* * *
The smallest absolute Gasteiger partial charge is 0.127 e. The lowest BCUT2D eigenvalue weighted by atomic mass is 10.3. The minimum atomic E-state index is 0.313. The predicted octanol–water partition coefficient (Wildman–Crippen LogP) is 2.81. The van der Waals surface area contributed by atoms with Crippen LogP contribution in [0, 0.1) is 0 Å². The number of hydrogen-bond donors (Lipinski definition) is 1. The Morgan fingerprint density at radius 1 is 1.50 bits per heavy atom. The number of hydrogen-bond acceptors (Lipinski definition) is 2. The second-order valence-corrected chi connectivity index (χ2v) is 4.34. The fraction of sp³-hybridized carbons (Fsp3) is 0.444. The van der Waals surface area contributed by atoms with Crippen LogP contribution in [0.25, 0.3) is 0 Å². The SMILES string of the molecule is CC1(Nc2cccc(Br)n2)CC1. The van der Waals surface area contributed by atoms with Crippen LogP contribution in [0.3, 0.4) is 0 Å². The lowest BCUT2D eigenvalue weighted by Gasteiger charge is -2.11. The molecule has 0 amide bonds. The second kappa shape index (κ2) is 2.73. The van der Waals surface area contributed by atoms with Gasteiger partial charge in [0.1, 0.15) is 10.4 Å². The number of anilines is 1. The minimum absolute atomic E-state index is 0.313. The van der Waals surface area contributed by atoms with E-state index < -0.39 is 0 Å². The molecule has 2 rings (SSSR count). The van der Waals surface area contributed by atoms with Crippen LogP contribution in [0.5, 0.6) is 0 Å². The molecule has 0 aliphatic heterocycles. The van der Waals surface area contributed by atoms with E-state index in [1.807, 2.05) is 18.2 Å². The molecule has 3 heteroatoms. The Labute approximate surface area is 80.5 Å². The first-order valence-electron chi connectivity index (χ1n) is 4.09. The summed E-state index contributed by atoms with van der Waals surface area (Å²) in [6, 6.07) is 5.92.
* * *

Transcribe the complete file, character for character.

The smallest absolute Gasteiger partial charge is 0.127 e. The lowest BCUT2D eigenvalue weighted by atomic mass is 10.3. The minimum atomic E-state index is 0.313. The predicted octanol–water partition coefficient (Wildman–Crippen LogP) is 2.81. The van der Waals surface area contributed by atoms with Crippen LogP contribution in [0, 0.1) is 0 Å². The number of hydrogen-bond donors (Lipinski definition) is 1. The Morgan fingerprint density at radius 1 is 1.50 bits per heavy atom. The number of hydrogen-bond acceptors (Lipinski definition) is 2. The second-order valence-corrected chi connectivity index (χ2v) is 4.34. The fraction of sp³-hybridized carbons (Fsp3) is 0.444. The van der Waals surface area contributed by atoms with Crippen LogP contribution in [0.25, 0.3) is 0 Å². The SMILES string of the molecule is CC1(Nc2cccc(Br)n2)CC1. The van der Waals surface area contributed by atoms with Crippen LogP contribution in [0.3, 0.4) is 0 Å². The lowest BCUT2D eigenvalue weighted by Gasteiger charge is -2.11. The molecule has 0 amide bonds. The second kappa shape index (κ2) is 2.73. The van der Waals surface area contributed by atoms with Gasteiger partial charge in [0.1, 0.15) is 10.4 Å². The number of anilines is 1. The minimum absolute atomic E-state index is 0.313. The van der Waals surface area contributed by atoms with E-state index < -0.39 is 0 Å². The molecule has 2 rings (SSSR count). The van der Waals surface area contributed by atoms with Crippen LogP contribution in [0.5, 0.6) is 0 Å². The molecule has 0 aliphatic heterocycles. The van der Waals surface area contributed by atoms with E-state index in [1.807, 2.05) is 18.2 Å². The molecule has 3 heteroatoms. The Labute approximate surface area is 80.5 Å². The first-order valence-electron chi connectivity index (χ1n) is 4.09. The summed E-state index contributed by atoms with van der Waals surface area (Å²) in [6, 6.07) is 5.92.